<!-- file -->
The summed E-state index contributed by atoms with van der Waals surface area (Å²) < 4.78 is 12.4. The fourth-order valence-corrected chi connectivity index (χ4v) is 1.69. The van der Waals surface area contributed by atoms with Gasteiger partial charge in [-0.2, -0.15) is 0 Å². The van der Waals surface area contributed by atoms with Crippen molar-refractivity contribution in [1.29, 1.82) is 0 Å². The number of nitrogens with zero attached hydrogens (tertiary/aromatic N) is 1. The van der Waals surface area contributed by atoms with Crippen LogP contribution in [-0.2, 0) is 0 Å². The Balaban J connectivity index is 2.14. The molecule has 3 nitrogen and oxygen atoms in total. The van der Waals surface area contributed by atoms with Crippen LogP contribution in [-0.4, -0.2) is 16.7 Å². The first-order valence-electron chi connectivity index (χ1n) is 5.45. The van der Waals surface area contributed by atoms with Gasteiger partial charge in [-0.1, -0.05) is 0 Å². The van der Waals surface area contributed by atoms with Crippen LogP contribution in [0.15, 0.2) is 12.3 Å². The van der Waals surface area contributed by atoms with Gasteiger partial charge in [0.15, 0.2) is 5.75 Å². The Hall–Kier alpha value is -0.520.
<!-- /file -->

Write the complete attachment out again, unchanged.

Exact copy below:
The summed E-state index contributed by atoms with van der Waals surface area (Å²) < 4.78 is 12.4. The fourth-order valence-corrected chi connectivity index (χ4v) is 1.69. The van der Waals surface area contributed by atoms with Gasteiger partial charge in [-0.2, -0.15) is 0 Å². The van der Waals surface area contributed by atoms with Crippen molar-refractivity contribution in [1.29, 1.82) is 0 Å². The number of nitrogens with zero attached hydrogens (tertiary/aromatic N) is 1. The van der Waals surface area contributed by atoms with Crippen LogP contribution in [-0.2, 0) is 0 Å². The Balaban J connectivity index is 2.14. The molecule has 3 nitrogen and oxygen atoms in total. The van der Waals surface area contributed by atoms with Crippen LogP contribution in [-0.4, -0.2) is 16.7 Å². The first-order valence-electron chi connectivity index (χ1n) is 5.45. The van der Waals surface area contributed by atoms with Gasteiger partial charge in [-0.1, -0.05) is 0 Å². The van der Waals surface area contributed by atoms with Crippen LogP contribution in [0.15, 0.2) is 12.3 Å². The van der Waals surface area contributed by atoms with Gasteiger partial charge in [0.15, 0.2) is 5.75 Å². The Hall–Kier alpha value is -0.520.